Monday, December 01, 2008

Special Shout-Out to Nick Gardner

I have to thank Nick Gardner, who as you may remember, hates theropods. He (and Will Baird, actually) has been hounding me about my mispeakings regarding Odontochelys and turtle origins. I have never understood the morphological basis for a diapsid origin for turtles, and grew up with the dogma that Testudines are the only living group of anapsids whose closest (extinct) relatives were the pareiasaurs like Scutosaurus.

Well, Nick pointed me in the direction of an important paper by Reippel & Reisz which gives said morphological basis. I would be remiss were I not to pass this information along:

Rieppel & Reisz (1999). The origin and early evolution of turtles. Annu. Rev. Ecol. Syst. 30: 1-22.

And I found an alternate, albeit much older opinion by William Gregory comparing turtles to pareiasaurs and placodonts. Although probably outdated, this paper contains absolutely wonderful illustrations. You don't see this anymore.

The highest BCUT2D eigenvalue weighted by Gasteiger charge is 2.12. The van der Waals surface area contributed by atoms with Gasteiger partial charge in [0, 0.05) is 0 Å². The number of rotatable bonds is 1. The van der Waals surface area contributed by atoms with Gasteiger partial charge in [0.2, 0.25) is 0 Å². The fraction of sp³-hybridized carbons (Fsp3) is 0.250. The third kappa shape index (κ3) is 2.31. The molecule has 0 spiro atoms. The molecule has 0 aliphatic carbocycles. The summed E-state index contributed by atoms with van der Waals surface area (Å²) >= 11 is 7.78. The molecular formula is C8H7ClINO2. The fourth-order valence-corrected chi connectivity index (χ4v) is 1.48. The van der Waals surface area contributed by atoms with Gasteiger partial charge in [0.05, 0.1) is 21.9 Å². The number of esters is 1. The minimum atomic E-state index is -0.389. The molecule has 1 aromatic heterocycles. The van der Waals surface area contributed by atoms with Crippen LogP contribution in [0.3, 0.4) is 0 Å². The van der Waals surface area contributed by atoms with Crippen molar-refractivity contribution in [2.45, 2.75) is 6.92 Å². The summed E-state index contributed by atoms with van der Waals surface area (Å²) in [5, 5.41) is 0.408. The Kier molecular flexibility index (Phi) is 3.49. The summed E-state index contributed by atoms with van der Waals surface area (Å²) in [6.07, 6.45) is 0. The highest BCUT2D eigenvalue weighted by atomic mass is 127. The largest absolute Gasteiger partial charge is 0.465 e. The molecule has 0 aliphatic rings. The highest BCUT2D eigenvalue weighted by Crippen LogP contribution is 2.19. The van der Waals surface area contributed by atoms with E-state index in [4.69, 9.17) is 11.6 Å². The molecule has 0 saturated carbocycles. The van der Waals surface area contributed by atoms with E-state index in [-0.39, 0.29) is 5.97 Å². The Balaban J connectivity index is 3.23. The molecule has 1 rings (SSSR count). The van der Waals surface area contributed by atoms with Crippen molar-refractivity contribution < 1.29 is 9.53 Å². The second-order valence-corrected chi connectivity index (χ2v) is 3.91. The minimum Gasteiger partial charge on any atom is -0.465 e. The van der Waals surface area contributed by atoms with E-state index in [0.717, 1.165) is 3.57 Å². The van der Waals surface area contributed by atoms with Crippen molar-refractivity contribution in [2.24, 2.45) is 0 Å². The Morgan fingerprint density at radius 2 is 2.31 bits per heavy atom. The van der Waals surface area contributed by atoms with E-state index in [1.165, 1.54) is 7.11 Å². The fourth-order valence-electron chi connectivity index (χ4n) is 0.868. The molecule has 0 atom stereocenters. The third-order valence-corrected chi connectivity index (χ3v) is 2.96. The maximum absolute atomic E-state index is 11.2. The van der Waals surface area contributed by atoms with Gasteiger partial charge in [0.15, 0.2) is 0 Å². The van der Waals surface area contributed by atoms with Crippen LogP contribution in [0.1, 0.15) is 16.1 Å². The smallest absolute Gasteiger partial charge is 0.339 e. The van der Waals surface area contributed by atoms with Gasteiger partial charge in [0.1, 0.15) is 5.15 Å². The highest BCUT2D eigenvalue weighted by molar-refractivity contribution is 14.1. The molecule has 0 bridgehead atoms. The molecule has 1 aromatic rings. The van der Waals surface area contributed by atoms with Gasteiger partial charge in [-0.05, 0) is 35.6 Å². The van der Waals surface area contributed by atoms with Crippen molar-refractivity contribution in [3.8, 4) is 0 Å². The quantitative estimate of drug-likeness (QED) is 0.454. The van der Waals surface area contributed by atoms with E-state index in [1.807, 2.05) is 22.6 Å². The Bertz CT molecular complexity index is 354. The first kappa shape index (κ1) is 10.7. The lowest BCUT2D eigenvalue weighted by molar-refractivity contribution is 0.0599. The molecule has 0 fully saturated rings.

Gregory, W. K. (1930). Pareiasaurs versus placodonts as near ancestors of turtles. Bull. Am. Mus. Nat. Hist. 86: 275-326.

I will have more to say on this topic after fully digesting both papers. Thank again, Nick!

1 comment:

Will Baird said...


Geneticists are not that whacked out. Their work is another tool and we need to look at what they have and calibrate it based on the fossil record: there may be instances where the genetic clock they are working with has sped up and slowed down.

Two thoughts: first that the anapsids might be a early divergence from the diapsids. It's always possible that the Permian anapsids are completely unrelated to chelonia too.

OTOH, I have to wonder, based on these new fossils, if turtles are really monophyletic. It looks like there are two different, very different, lineages here with the osteoderms and without.

Then again, I could be completely wrong. It's happened before! Really!